Our mission is conserving and restoring migratory fish and resident aquatic species in the Connecticut River basin, and protecting the lakes, rivers, and wetlands where they live.
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About Us

We are working to restore migratory fish and resident aquatic species in the Connecticut River basin especially river herring (blueback herring and alewife), American shad, American eel, Atlantic sturgeon and shortnose sturgeon. We are also working with dam-owners on relicensing hyrdroelectric projects to minimize impacts to the environment and migratory fishes.

What We Do

The Connecticut River Fish and Wildlife Conservation Office works to restore and protect habitat for the migratory fish and resident aquatic species in the Connecticut River basin. We restore important habitat and fish connectivity between streams, rivers and lakes. Our projects improve water quality, help increase abundance of fish, and sustain the economic and recreational benefits derived from fishing and recreating in our public waters.

If you would like to see the Connecticut River migratory fish counts, click here.

Our Organization

The Fish and Aquatic Conservation program leads aquatic conservation efforts for the U.S. Fish and Wildlife Service. We are committed to tackling the nation’s highest priority aquatic conservation and recreational challenges to conserve, restore, and enhance fisheries for future generations.
The Fish Passage Program works with local communities on a voluntary basis to restore rivers and conserve our nation’s aquatic resources by removing or bypassing barriers. Our projects benefit both fish and people.
The National Fish Habitat Partnership is a comprehensive effort to treat the causes of fish habitat decline, not just the symptoms. The Partnership is a national investment strategy to maximize the impact of conservation dollars on the ground. Funds are leveraged through regional partnerships to...

Our Species

 

 

 

 

 

  • Alewife
  • American eel
  • American shad
  • Blueback herring
  • Atlantic sturgeon
  • Shortnose sturgeon

Projects and Research

Connecticut River Basin Fishway Passage Counts 

We are monitoring fish populations, cooperating on research studies, removing obstacles to migration, creating fishways so fish can migrate around dams, and boosting dwindling populations with fish from other stable populations.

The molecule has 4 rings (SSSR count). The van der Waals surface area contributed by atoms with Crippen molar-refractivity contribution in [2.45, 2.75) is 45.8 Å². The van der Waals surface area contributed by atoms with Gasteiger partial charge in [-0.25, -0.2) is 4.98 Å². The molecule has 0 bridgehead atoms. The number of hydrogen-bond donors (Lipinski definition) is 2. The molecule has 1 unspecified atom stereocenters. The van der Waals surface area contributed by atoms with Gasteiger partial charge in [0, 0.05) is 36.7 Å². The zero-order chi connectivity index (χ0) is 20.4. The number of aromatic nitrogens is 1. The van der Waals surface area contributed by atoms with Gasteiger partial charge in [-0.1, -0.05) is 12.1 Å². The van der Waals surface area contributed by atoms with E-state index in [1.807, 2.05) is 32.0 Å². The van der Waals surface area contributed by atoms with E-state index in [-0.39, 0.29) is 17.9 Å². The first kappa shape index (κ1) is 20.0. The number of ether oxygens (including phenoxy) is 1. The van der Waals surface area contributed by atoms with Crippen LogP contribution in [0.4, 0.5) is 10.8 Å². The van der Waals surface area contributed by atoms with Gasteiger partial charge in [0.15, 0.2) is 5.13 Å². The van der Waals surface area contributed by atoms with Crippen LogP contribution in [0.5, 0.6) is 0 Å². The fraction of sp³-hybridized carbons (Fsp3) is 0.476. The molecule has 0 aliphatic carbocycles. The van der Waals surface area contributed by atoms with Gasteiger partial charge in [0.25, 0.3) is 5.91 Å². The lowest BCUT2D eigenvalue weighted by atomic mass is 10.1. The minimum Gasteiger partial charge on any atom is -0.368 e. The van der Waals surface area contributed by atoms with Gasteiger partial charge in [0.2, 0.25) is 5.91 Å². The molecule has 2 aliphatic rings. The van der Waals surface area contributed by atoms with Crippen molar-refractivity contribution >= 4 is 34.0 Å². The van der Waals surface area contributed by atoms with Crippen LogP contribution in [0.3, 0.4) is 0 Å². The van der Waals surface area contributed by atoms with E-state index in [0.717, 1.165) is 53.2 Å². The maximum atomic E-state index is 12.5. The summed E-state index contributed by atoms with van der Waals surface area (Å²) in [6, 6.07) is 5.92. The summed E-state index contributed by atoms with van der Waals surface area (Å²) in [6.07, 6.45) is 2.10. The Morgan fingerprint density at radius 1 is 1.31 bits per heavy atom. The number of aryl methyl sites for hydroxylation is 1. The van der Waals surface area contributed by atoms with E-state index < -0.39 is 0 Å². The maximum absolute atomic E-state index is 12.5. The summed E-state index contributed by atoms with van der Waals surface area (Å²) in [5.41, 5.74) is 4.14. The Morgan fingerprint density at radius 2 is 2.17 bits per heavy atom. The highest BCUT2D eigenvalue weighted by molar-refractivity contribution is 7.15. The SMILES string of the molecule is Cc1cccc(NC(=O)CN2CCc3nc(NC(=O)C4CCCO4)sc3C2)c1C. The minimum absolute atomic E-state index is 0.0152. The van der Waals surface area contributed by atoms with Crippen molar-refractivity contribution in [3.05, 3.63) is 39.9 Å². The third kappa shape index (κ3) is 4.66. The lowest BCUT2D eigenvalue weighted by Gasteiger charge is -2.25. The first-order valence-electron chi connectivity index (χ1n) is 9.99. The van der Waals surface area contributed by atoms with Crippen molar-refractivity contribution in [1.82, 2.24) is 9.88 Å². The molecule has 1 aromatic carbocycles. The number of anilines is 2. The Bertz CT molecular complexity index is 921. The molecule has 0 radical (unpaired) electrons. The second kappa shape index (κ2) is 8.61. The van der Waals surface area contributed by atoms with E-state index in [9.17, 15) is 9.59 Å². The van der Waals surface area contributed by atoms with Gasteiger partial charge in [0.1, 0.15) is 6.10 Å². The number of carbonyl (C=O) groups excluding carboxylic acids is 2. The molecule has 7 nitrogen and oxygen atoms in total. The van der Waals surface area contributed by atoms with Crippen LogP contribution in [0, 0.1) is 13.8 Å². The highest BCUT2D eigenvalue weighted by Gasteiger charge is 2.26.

Our Library

Our staff publish plans, reports and research that is available for viewing. Here is a listing of some recent publications:

Cover of Connecticut River Basin Annual report for 2021 with image of surgical implant of acoustic tag into a Blueback Herring in April of 2021 for the migration and movement study done cooperatively with the United States Geological Survey’s. Conte Anadromous Fish Research Center

Executive Summary Federal Aid Project # F-100-R-38 States: Connecticut, Massachusetts, New Hampshire, and Vermont Project Title: Connecticut River Basin Anadromous Fish Restoration: Coordination and Technical Assistance Period Covered: October 1, 2020 - September 30, 2021...

Connecticut River Basin Annual Report 2020 cover page

Aid Project # F-100-R-37 States: Connecticut, Massachusetts, New Hampshire and Vermont Project Title: Connecticut River Basin Anadromous Fish Restoration: Coordination and Technical Assistance Period Covered: October 1, 2019 - September 30, 2020 This annual report provides an opportunity to...

Connecticut River River Herring Report 2013-2017 cover page

Introduction Alewife (Alosa pseudoharengus) and Blueback Herring (Alosa aestivalis) are anadromous fish species that are collectively referred to as river herring. Blueback Herring are known to range from the southern Gulf of St. Lawrence (Canada) southward to the St. Johns River, Florida (...

CRASC Commissioners and Tech cover

Connecticut River Atlantic Salmon Commission

CRACS Commissioners & Tech November 2022

Connecticut River American Shad Plan 2020 cover page

INTRODUCTION The Connecticut River population of American Shad has been cooperatively managed by the basin state and federal fishery agencies since 1967. In that year the “Policy Committee for Fishery Management of the Connecticut River Basin” was formed in response to the passage of the 1965...

Get Involved

Discover for yourself what tens of thousands of volunteers have learned: Volunteering for the U.S. Fish and Wildlife Service is fun and rewarding in many ways. Master new skills. Meet new friends. Enjoy a sense of accomplishment from doing your part to further wildlife conservation for the pleasure of generations to follow. Check out our station's latest volunteer opportunities on volunteer.gov or contact us at (413) 548-9138. We can accommodate a few volunteers per season, whether they are official internships for school credit or just looking for the experience.

Location and Contact Information